Rights and responsibilities

Your responsibilities

Opening and closing accounts

Home owner-occupiers and almost all tenants (including public housing tenants) are responsible for their own electricity and gas accounts. Rental leases will specify if the landlord is responsible for these bills.

You should contact the energy supplier a few days before you move in so that electricity and gas can be connected.

When you open an account in your name, you take responsibility for all future bills on that account. Even if the account is in more than one name, each person can be held responsible for the debt.

If the account holder moves out, the supplier cannot ask any of the people remaining to pay any outstanding amount. If you intend to stay in a property after the account holder has moved out, contact the supplier as soon as possible to open an account in your name.

Usually you need to give the supplier a few days' notice when you want to close the account or when the name on the account changes.

Access to your meter

You must provide clear and unhindered access to your electricity or gas meter, so your supplier can bill you accurately. Where meter access is not possible, your supplier may estimate your bills but they must physically read your meter at least once a year. If the supplier cannot access your meter and needs to make an appointment with you, they may charge a special meter-reading fee. Contact your supplier and ask about their requirements for access.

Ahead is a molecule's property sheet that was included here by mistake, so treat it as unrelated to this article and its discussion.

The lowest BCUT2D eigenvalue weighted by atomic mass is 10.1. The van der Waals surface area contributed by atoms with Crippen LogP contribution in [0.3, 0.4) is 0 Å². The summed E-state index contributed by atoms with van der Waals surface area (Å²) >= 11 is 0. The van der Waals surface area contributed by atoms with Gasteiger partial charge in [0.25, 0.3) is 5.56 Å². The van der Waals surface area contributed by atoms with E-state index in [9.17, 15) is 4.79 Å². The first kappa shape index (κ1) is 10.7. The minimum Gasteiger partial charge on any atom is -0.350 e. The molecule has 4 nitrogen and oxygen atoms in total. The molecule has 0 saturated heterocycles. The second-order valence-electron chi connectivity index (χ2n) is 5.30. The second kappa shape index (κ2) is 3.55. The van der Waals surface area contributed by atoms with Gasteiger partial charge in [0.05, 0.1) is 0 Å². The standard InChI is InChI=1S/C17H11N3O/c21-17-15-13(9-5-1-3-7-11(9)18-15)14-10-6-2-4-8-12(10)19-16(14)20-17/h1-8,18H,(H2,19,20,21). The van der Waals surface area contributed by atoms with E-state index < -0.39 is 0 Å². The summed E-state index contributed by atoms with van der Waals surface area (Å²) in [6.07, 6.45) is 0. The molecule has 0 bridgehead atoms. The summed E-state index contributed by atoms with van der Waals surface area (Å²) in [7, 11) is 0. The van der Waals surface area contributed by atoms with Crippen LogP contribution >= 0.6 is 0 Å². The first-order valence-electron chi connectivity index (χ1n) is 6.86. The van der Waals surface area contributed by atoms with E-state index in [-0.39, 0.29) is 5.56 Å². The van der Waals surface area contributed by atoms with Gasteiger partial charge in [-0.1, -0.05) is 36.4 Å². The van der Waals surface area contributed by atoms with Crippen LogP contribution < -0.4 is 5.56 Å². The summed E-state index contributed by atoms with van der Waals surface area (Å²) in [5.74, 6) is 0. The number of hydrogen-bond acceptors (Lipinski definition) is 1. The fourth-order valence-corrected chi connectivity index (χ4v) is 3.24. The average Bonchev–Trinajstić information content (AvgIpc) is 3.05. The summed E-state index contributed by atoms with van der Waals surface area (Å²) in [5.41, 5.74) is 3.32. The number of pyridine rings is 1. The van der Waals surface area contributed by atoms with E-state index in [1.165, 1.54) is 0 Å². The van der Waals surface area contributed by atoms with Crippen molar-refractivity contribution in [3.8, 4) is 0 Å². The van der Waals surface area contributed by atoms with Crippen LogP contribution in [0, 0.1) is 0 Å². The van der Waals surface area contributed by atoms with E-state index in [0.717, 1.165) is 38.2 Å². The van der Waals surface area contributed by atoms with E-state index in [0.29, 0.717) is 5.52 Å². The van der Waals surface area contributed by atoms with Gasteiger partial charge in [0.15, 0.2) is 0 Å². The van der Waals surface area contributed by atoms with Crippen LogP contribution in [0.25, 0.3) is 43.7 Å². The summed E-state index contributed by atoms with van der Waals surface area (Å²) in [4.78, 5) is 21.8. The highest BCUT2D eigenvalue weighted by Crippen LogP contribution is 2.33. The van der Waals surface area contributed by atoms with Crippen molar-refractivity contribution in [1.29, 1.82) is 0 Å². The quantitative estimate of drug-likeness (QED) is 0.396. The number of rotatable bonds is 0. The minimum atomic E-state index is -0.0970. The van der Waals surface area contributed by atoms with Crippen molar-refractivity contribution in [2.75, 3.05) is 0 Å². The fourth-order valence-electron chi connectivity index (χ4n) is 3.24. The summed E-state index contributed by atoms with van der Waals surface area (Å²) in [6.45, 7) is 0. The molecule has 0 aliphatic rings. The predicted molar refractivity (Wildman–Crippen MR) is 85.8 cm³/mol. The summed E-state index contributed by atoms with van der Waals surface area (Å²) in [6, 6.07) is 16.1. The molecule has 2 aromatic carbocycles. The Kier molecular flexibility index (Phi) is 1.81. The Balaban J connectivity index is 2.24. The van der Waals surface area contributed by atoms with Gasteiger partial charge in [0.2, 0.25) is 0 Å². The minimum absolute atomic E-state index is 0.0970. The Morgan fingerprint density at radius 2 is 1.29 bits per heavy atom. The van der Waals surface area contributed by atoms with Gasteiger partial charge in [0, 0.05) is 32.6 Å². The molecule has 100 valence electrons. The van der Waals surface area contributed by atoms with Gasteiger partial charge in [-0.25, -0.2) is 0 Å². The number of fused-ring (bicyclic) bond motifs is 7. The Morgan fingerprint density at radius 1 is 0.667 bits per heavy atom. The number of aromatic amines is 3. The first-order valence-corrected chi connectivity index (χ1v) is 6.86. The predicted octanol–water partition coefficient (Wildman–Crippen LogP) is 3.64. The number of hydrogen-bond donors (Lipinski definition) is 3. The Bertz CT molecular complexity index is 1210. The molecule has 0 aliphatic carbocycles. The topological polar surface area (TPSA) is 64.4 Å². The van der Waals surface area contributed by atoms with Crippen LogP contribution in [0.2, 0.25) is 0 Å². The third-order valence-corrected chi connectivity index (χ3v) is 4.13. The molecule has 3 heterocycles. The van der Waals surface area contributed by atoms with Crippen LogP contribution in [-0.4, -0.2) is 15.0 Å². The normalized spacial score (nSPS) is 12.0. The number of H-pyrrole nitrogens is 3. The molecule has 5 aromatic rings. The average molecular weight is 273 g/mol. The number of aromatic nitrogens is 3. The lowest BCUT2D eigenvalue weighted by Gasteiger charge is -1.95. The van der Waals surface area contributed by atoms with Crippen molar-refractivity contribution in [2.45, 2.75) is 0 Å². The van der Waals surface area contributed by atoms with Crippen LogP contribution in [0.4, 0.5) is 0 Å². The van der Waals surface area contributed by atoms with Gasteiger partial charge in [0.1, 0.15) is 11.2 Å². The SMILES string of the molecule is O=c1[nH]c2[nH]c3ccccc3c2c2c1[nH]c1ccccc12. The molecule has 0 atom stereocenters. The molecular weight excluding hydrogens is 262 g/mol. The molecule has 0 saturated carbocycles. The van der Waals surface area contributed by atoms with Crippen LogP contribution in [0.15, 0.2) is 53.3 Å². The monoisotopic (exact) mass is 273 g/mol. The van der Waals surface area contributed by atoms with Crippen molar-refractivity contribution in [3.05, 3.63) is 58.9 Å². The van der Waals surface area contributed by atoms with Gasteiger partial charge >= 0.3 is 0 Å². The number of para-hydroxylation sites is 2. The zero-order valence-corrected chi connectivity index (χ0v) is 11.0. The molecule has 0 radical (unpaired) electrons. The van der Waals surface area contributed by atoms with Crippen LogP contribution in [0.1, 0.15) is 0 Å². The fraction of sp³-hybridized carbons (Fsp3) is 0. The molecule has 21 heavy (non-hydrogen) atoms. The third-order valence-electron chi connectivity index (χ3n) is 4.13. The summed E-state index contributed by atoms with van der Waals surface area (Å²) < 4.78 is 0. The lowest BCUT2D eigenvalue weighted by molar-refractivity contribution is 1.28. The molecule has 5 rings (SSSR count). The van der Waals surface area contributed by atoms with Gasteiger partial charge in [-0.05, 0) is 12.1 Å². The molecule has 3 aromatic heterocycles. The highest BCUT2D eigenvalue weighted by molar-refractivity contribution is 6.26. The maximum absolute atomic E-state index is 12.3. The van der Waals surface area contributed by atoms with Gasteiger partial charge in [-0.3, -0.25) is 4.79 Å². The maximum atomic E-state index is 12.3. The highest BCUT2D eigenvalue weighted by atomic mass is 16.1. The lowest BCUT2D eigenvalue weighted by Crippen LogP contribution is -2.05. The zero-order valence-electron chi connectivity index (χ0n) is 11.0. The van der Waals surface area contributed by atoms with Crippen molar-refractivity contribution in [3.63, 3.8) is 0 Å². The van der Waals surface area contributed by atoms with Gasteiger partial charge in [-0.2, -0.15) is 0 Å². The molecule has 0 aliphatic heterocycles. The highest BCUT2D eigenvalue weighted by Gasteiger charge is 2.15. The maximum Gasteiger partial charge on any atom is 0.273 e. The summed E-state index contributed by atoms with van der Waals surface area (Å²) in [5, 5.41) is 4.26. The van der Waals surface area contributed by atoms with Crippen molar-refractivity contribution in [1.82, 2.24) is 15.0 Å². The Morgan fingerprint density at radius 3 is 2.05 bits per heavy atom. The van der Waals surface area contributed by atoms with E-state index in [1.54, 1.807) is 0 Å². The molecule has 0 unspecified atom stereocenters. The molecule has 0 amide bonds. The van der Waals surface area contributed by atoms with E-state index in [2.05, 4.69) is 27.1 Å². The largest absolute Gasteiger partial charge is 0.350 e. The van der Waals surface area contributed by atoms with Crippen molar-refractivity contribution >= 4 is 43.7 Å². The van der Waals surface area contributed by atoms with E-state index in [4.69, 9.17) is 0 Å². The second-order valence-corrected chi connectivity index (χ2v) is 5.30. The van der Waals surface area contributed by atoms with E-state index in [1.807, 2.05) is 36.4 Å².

Paying bills

You must pay your accounts by the due date or you may face debt recovery action. If you dont pay your account or make suitable payment arrangements, your electricity or gas can be disconnected.

Suppliers are entitled to transfer an old debt to your current account. The supplier may also refer the debt to a debt collection agency. If you believe that a debt should not have been transferred, speak to your supplier first and if you are not satisfied with the outcome, contact us.

New connections

In areas that dont already have an electricity or gas network, you may have to pay for the cost of extending the existing network to your property. Connection costs may run into tens of thousands of dollars. If you are planning to buy or build in an area without a network, we strongly recommend that you contact your supplier for further information or an estimate.

Supply upgrades

You will most likely be responsible for paying the cost involved in a supply upgrade. For example, before you can install a heat pump/air conditioner, your electrical contractor may need to upgrade your existing connection. Contact your supplier and electrical contractor to discuss your responsibilities and the associated costs of an upgrade.

Your supplier's responsibilities

Service standards

The two main retailers of electricity and gas to residential customers in Tasmania are Aurora Energy (electricity and gas) and TasGas (gas). Both have Customer Charters that detail their commitments and responsibilities to customers. Check online or contact the suppliers for a copy.


We may be able to help customers who are facing energy disconnection or who have already been disconnected. Disconnection cases are normally handled quickly and are a priority for our Investigation Officers.

An energy supply may be disconnected when a customer has:

  • Failed to pay an amount due and has not made satisfactory payment arrangements